for the promised mix of running, climbing, pushing, pulling, throwing and crawling through mud, hills and trees, over walls, under barbed wire and other “challenging but fun” obstacles (not to mention the penalty of 30 burpees for failed attempts). As I mentioned earlier, getting down and dirty isn’t my usual approach to a new destination, but the Spartan Sprint showed off some of Bintan’s highlights. Kicking off with some easy obstacles to warm up (low wall vault and an “Over, Under, Through” sequence), we hit the first test of nerve – a giant A-Frame cargo climb. Higher than I care to recall, we took it one step at a time to the summit and, after a few deep breaths at the top to gather ourselves, we made it back down to the ground triumphant. Running along the beach is a great way to take in the scenery, and Bintan’s Lagoi Bay didn’t disappoint. Knee-deep in the warm water of the South China Sea, our team of warriors pushed on bravely towards the jungle-like terrain beyond the beach. Carrying sandbags up and down hills, traversing monkey bars, hefting atlas stones and running with buckets full of gravel were just a few of the challenges ahead. We met them head-on with brave hearts and our secret weapon – teamwork! Unlike the competitive categories, the Open Sprint allowed for assistance from team mates (there’s even an award to the largest team in the competition) and we took full advantage of this. I am forever grateful to our amazing coach who went way above and beyond the call of duty to give us a leg up (and a strategic shove!) to get us over walls from six to ten feet high! After more running through some rough terrain, we found ourselves next to a rather nice golf course – the golfers looking on in amusement as our disheveled crew passed by, bruised and battered, and with some emergency shoe repairs, courtesy of the first aiders along the route. Heading back to the beach, the end was in sight. Channeling our inner warriors, we crawled our way under some barbed wire and into the sea again to attempt the rope. Sadly, this resulted in 30 burpees for me! Soaked from head to foot, covered in sand and jungle debris, we moved on to the final obstacles with the end firmly in sight. We were ecstatic to leap over the roaring flames of the Fire Jump – a hallmark of Spartan events. Donning our obligatory Finishers t-shirts with pride, we took our triumphant final photos and grabbed a well-earned beer. Back at the hotel, we had time for a celebratory champagne lunch on the beach before heading back to the ferry terminal to make our way home. We thoroughly enjoyed our active adventure in Bintan and I’d certainly love to go back. Maybe next time I’ll do the cocktails and spa thing, though! Photos courtesy of Cath Forte and Spartan Team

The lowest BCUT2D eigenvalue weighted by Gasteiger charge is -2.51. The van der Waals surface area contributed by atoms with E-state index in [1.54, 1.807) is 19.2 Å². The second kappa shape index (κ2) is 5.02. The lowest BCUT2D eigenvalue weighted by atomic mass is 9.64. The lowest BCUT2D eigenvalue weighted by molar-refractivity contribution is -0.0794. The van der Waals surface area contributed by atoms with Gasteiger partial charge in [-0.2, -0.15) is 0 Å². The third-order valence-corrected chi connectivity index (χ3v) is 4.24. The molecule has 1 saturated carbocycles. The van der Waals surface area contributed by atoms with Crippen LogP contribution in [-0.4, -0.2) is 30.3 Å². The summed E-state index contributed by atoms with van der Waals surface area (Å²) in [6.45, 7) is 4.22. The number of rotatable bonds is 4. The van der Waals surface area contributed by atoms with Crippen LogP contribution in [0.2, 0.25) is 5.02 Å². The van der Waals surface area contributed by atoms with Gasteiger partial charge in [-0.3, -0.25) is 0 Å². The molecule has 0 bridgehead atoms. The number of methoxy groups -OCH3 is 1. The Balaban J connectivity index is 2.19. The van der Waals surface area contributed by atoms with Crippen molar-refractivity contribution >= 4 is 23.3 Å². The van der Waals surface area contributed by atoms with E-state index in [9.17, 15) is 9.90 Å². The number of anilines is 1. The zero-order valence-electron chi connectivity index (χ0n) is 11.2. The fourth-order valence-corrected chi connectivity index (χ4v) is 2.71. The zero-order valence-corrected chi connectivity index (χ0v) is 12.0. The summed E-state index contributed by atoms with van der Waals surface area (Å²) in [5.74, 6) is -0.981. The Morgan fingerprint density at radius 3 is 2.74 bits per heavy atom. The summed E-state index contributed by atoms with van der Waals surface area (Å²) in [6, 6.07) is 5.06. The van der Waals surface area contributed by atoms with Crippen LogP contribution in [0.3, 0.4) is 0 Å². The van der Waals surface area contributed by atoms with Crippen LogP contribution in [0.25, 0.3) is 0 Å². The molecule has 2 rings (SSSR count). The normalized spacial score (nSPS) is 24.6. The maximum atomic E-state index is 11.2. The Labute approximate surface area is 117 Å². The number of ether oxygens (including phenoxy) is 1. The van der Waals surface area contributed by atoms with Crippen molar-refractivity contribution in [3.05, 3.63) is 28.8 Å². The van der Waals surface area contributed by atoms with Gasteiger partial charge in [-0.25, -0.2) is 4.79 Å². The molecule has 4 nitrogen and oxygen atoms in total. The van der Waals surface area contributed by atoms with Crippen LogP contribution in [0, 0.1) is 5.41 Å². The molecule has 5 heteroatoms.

Architecture in Singapore